2004 IACP Award Winner for Bread, Other Baking and Sweets Category; Carole Walter, the author of the award-winning Great Cakes and Great Pies and Tarts, now draws on her skills as a master baker and the knowledge she's gained through years of teaching to help novices and old-hands alike bake the perfect cookie every time. Great Cookies is the ultimate compendium of everyone's favorite treat, packed with 200 incomparable recipes, 150 tantalizing full-color photographs, and expert tips and techniques.
Award winning nutritionist Evelyn Tribole expertly trims the calories and fat from over 150 scrumptious desserts. A nutritional scorecard gives before- and -after information on calories, fat, and cholesterol; flavor and health tips are sprinkled throughout; and helpful indexes categorize recipes according to fat and calorie content. In the words of the editor in chief of Shape magazine, "Best of all, Evelyn does not compromise in the taste department". As proof, her low fat muffins placed second out of seventy in a Washington Post taste test.
Most professional pastry chefs and bakers are well aware of the idiosyncrasies and necessary exactitude of their chosen craft. The same ingredients, the same measurements, and the same methods might yield different results in different kitchens, with different equipment, at different altitudes, or on different days. But Paula Figoni is here to help. She’s been here, in fact, a food scientists and associate professor at the International Baking and Pastry Institute at the College of Culinary Arts at Johnson & Wales University, for years. And this is her third edition of How Baking Works which, despite its title, is far from a beginner’s primer on the basics of the bakeshop. Figoni delves into the technical aspects of baking, from the logic behind the various applications and kinds of baking powder to more esoteric food science like Oxygen Radical Absorbance Capacity (basically a measurement of a food’s antioxidant activity). Whether she’s delving into the chemical structure of a starch molecule or offering techniques to guarantee the highest quality low-fat product for your customer, Figoni is full of practical, professional advice for the contemporary, chemistry-savvy kitchen.
One of a unique collection of seventeen beautifully hardbound, single-topic cookbooks from the publisher of Cook's Illustrated, the magazine with a reputation for fanatical kitchen testing of recipes, ingredients, equipment and culinary techniques. In each slim volume, months of testing are pared down into simple advice on which methods work best to cook the foods everyone loves most.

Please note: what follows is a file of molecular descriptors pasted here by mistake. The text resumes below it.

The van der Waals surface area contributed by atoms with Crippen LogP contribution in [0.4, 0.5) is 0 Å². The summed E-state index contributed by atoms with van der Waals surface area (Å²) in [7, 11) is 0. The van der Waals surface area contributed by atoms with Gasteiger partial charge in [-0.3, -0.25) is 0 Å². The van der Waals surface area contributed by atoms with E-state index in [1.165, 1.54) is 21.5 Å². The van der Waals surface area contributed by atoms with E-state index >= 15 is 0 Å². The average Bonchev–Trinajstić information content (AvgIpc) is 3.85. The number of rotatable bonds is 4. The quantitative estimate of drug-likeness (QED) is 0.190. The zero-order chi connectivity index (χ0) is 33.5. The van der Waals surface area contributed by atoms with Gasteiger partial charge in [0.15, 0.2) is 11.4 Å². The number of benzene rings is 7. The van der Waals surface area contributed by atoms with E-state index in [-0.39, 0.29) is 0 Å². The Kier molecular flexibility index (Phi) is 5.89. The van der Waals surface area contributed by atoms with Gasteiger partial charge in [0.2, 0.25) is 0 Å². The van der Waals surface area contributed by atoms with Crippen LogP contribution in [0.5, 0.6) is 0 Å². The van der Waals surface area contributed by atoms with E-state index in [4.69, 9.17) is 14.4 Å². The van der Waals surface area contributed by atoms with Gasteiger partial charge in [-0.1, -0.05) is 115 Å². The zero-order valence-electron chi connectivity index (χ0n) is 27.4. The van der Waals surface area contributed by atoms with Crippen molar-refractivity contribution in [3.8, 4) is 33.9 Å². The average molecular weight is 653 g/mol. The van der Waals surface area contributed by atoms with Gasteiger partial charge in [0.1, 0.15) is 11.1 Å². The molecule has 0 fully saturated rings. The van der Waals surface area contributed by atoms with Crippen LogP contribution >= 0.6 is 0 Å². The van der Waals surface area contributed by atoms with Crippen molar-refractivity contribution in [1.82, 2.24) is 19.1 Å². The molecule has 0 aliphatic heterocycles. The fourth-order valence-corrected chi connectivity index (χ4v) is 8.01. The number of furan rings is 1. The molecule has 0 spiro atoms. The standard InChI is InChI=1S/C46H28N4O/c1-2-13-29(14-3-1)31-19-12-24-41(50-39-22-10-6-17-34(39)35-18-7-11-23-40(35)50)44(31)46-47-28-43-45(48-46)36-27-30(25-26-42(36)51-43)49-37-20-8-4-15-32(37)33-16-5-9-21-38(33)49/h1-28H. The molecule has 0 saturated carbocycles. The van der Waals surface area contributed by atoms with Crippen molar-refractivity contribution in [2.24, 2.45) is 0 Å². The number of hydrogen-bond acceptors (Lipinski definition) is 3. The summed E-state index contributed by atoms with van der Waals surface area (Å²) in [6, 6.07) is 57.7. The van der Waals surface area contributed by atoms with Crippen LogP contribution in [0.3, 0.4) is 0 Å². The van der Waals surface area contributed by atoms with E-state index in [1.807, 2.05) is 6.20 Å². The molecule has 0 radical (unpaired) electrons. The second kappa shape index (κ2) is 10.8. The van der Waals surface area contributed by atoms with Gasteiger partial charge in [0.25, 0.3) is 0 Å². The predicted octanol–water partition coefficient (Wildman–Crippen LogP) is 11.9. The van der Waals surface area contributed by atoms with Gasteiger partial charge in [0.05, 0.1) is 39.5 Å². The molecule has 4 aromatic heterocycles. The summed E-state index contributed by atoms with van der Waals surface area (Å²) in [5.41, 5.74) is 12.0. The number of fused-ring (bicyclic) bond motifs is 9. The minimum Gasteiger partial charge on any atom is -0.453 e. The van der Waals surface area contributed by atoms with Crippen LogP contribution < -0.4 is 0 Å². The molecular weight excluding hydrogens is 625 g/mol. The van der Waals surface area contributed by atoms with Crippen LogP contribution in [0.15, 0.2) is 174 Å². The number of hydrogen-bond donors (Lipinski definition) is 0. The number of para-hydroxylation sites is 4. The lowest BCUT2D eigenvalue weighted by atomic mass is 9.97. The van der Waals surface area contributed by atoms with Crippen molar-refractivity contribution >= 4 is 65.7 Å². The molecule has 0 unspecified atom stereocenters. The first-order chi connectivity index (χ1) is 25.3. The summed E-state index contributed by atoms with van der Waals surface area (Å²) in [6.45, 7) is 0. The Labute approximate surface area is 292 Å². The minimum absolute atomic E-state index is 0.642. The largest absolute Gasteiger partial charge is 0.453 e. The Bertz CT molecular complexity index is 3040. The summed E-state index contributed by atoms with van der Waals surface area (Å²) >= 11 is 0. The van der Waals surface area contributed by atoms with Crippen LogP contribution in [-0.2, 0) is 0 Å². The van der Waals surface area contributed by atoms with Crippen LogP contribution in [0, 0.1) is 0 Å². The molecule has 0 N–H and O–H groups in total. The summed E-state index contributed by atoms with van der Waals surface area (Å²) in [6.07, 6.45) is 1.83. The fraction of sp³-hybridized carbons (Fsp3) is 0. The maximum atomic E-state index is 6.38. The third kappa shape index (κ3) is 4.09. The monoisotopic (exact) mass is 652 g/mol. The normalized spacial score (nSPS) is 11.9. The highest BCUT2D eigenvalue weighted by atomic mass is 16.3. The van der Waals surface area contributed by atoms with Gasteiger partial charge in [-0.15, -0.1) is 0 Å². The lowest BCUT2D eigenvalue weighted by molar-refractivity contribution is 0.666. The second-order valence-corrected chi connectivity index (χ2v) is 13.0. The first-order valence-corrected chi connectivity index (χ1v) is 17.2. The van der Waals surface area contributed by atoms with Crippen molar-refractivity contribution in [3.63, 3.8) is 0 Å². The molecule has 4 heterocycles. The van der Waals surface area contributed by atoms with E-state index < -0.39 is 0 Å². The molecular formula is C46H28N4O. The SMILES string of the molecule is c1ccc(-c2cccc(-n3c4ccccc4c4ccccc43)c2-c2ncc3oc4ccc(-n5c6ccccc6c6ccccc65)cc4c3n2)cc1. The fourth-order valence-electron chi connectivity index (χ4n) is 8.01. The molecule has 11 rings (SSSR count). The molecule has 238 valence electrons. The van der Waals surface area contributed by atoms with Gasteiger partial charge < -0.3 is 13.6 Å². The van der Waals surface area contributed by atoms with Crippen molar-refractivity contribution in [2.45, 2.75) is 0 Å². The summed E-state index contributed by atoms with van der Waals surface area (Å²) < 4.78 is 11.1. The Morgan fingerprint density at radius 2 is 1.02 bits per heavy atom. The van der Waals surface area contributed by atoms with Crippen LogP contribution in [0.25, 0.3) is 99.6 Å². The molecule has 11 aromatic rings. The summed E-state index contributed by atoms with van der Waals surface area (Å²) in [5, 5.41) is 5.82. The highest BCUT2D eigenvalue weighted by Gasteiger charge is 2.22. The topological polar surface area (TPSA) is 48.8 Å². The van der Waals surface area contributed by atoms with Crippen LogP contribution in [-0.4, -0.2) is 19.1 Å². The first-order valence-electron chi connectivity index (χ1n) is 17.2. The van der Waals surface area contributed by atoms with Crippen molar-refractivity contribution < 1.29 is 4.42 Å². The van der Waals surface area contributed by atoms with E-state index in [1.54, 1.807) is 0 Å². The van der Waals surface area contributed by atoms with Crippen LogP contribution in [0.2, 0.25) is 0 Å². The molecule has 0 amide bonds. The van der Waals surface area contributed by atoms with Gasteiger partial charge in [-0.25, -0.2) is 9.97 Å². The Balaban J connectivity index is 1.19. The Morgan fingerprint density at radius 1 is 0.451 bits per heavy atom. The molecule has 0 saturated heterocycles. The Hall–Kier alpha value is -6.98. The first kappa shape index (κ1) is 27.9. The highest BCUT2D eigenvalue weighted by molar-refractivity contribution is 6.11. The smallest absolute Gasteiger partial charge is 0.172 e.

2001 IACP Cookbook of the Year; This professional-quality, 704-page reference was singled out by the International Association of Culinary Professionals as the best cookbook of the year, in addition to being chosen as the best book of its category (Bread, Other Baking and Sweets).
2004 KitchenAid Cookbook of the Year; Every kitchen comes equipped with a fundamental, dependable cookbook classic such as Joy of Cooking or Better Homes & Gardens New Cookbook. Now bakers have a modern classic of their own. From leavening, mixing, proofing, and kneading, through shaping and baking, the experts at King Arthur Flour lead you through hundreds of easy and foolproof recipes—from tricky yeast breads and sourdoughs, to trendy flatbreads and crackers, to family favorites such as pancakes and waffles. They also present fried doughs, quick breads, batter breads, biscuits, quiches, cobblers and crisps, cookies, cakes, brownies, pies, tarts, and pastries.
Milk is like the sweet cookbook complement to the spice (and sass?) of David Chang’s Momofuku empire. Put together by Christina Tosi, the genius behind Momofuku’s smartly off-brand brand of nostalgic treats, the book teems with recipes (and mouthwatering pictures) for things like “Red Velvet Ice Cream,” “Cinnamon Bun Pie,” and, oh yeah, “Cornflake-Chocolate-Chip-Marshmallow Cookies.” Tosi isn’t just on a nostalgia kick; her recipes are an answer (the correct answer) to the deep-seated American hunger for classic flavors done up with exquisite technique—ideally with no regard for the prospect of overindulgence. Tosi shares her pastry prowess with a “Techniques” section designed to not only help fellow chefs and ambitious home cooks recreate the specific, crave-worthy taste and texture of her treats, but also to get them into the habit of best Milk Bar practices (gelatin in ice cream, scraps-foraging, and a pervasive policy of no-sifting). The bonus? Work your way through the book, done up in the “real talk” style of Momofuku’s work-hard-play-hard professionalism, and you’ll be one of the gang—a certifiable “hardbody” ready for battle in the bakery.
Jim Lahey turned artisanal bread into a household name with Sullivan Street Bakery, then turned his hand to pizza at Co. No cryptic methods or hard-to-source wild yeast strains in this cookbook though. Divided into sections on bread, sandwiches, and pizzas and foccaccias, Lahey also explains the science behind the no-knead method presented in this book. Beer, juice, and carrots somehow find their way into bread recipes. With practical recipes for stale bread, this makes a handy home-cook’s bread manual, and although the volume measurements are clearly a home cook touch too, weights are also listed for industry bakers trying to produce the same crunchy stirato baguettes, peanut bread or pancetta rolls.